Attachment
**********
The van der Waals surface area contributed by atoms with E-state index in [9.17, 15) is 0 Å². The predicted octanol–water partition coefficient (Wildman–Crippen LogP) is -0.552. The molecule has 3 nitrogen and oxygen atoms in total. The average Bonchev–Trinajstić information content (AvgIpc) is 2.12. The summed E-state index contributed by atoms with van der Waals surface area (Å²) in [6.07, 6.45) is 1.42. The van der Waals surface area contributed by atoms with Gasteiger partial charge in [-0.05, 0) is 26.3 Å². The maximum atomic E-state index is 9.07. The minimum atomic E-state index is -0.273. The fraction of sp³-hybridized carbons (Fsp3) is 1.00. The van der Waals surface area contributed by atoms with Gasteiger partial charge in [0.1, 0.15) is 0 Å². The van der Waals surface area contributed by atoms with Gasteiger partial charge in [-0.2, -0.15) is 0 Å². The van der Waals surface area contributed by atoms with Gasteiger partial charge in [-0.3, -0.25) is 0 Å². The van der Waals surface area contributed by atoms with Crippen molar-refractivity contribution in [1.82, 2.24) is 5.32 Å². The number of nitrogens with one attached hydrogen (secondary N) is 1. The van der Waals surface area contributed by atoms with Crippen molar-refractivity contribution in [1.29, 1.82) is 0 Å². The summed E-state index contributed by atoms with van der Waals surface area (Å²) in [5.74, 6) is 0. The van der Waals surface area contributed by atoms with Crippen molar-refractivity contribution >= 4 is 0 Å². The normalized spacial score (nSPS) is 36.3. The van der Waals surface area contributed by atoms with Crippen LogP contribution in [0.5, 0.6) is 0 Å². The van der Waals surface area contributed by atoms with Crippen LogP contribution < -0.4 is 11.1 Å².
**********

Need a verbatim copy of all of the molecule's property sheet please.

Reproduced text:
The van der Waals surface area contributed by atoms with E-state index in [9.17, 15) is 0 Å². The predicted octanol–water partition coefficient (Wildman–Crippen LogP) is -0.552. The molecule has 3 nitrogen and oxygen atoms in total. The average Bonchev–Trinajstić information content (AvgIpc) is 2.12. The summed E-state index contributed by atoms with van der Waals surface area (Å²) in [6.07, 6.45) is 1.42. The van der Waals surface area contributed by atoms with Gasteiger partial charge in [-0.05, 0) is 26.3 Å². The maximum atomic E-state index is 9.07. The minimum atomic E-state index is -0.273. The fraction of sp³-hybridized carbons (Fsp3) is 1.00. The van der Waals surface area contributed by atoms with Gasteiger partial charge in [0.1, 0.15) is 0 Å². The van der Waals surface area contributed by atoms with Gasteiger partial charge in [-0.2, -0.15) is 0 Å². The van der Waals surface area contributed by atoms with Gasteiger partial charge in [-0.3, -0.25) is 0 Å². The van der Waals surface area contributed by atoms with Crippen molar-refractivity contribution in [1.82, 2.24) is 5.32 Å². The number of nitrogens with one attached hydrogen (secondary N) is 1. The van der Waals surface area contributed by atoms with Crippen molar-refractivity contribution in [1.29, 1.82) is 0 Å². The summed E-state index contributed by atoms with van der Waals surface area (Å²) in [5.74, 6) is 0. The van der Waals surface area contributed by atoms with Crippen molar-refractivity contribution >= 4 is 0 Å². The normalized spacial score (nSPS) is 36.3. The van der Waals surface area contributed by atoms with Crippen LogP contribution in [0.5, 0.6) is 0 Å². The van der Waals surface area contributed by atoms with Crippen LogP contribution < -0.4 is 11.1 Å².